Doctor and Mom Shares Tips on Keeping Her Family Healthy

4 tips I use to keep my family healthy that might help you, too.

All parents work daily to make sure that they have a healthy family. We make sure our children are eating delicious, healthy food — and that they are washing their hands, getting adequate sleep and drinking their water. Yet, there are some other things that are important to embrace as we create the best lives for our children.

Get outside and have some fun

Chicago winters offer ample outdoor cold weather. With a little preparation, children can and should get out to enjoy them. For sledding, choose a hill without obstacles and that isn’t near water, roads, trees or lots of people. Sled sitting up or feet first, not head first (leave luging to the pros.) Before going skating, contact the local recreation department or law enforcement to ensure ponds are safe and approved for use.

In deciding when a child is ready to begin a winter sport, consider the child’s access to appropriate-fitting gear, demonstrated interest and ability to follow simple instructions. A helmet is a must for skiing, skating and sledding. Beyond protection, helmets often provide more warmth than winter hats.

Use layers for temperature control

A rule of thumb is to dress children in one more layer of clothing than adults in the same weather conditions. Search for wind- and water-resistant outerwear and remember boots, gloves or mittens and a hat.

In your vehicle, babies should wear thin, snug layers. Snowsuits and thick, bulky coats should not be worn underneath a car seat harness — use them instead as a blanket over the harness. Store car seats and baby carriers in the house to keep them warm.

Viruses are a fact of life, so get ready

Colds and viruses are more common during colder seasons — not because of the cold weather itself, but because of other factors, such as spending more time indoors in close proximity to others and where the air is drier.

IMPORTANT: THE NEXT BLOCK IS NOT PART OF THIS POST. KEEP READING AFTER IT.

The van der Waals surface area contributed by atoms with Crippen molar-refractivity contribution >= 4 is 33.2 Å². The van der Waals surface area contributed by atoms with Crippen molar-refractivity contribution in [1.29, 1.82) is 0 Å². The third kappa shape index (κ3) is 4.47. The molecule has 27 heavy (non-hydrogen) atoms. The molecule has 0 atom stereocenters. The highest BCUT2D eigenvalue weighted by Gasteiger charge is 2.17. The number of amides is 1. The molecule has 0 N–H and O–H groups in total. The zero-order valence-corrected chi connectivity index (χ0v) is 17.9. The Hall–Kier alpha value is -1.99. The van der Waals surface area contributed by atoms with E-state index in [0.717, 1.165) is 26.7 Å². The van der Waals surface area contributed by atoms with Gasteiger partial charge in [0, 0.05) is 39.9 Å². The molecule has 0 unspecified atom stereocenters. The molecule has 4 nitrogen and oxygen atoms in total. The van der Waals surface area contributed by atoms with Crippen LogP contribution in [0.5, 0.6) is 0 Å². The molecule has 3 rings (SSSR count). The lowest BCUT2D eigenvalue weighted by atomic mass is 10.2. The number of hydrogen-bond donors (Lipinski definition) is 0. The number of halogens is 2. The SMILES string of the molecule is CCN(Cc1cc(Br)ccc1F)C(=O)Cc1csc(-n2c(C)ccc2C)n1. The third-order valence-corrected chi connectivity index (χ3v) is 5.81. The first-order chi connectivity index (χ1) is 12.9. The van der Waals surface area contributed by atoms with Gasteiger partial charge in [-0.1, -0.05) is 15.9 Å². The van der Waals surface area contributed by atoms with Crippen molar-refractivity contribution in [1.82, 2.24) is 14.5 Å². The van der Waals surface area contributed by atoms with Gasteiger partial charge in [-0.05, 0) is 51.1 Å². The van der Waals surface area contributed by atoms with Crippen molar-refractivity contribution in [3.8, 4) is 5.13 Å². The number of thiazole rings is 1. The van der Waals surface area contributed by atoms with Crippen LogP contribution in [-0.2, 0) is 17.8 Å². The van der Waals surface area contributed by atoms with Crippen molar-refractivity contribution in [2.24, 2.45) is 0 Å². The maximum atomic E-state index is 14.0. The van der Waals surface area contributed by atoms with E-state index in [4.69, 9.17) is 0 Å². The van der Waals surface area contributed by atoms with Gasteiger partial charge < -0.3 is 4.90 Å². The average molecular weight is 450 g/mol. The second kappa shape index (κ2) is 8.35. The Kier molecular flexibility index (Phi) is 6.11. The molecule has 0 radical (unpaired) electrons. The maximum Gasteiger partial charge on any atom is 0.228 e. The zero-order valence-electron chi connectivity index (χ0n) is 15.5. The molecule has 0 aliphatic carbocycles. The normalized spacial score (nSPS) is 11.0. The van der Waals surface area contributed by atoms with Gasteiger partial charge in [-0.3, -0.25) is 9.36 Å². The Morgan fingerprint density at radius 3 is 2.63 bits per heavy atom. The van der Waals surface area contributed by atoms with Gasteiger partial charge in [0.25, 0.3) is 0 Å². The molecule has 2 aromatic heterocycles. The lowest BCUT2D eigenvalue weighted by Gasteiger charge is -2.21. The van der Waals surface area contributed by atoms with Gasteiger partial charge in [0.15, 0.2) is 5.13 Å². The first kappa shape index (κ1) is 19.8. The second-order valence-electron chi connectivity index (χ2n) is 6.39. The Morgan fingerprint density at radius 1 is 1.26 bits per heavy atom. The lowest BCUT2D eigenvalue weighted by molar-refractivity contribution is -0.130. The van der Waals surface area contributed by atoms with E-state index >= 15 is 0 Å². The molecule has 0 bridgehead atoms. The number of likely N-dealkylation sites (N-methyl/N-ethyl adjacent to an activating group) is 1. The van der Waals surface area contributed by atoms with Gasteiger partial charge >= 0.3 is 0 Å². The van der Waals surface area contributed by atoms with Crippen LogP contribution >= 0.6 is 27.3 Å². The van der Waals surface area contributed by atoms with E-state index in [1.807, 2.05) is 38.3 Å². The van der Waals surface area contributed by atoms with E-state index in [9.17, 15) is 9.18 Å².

Stock up on children’s ibuprofen and acetaminophen. Ask your doctor for the appropriate dosage of each and when and how to use them. Keeping a sick child hydrated is key. Push fluids — water, electrolyte solutions, like Pedialyte, or even juice or ice pops.

Know when to call the doctor about a fever

Here are a few rules of thumb:

  • For babies less than 3 months old, call the doctor if the baby’s temperature reaches or exceeds 100.4 degrees.
  • For babies older than 3 months old, call the doctor if the temperature reaches or exceeds 104 degrees, or when any fever lasts more than three days, which may signal a bacterial infection.
  • Children should not return to school or daycare until they have been fever-free for 24 hours without fever-reducing medicine, like acetaminophen.

BONUS TIP: Place vaccines at the top of your holiday list

Avoid bringing children to family and other gatherings until they’ve at least received their first round of immunizations (at 2 months). After that, keep them current on their routine vaccines and get those regular flu and COVID-19 shots, which may be administered at the same time.

Elizabeth B. Portin, DO, CAQSM, is a board-certified pediatrician and sports medicine physician at RUSH, and the mother of a 10-month-old son, Bennett. A native of St. Louis, Mo., she completed her pediatric residency at RUSH and sports medicine fellowship at Texas Children’s Hospital.

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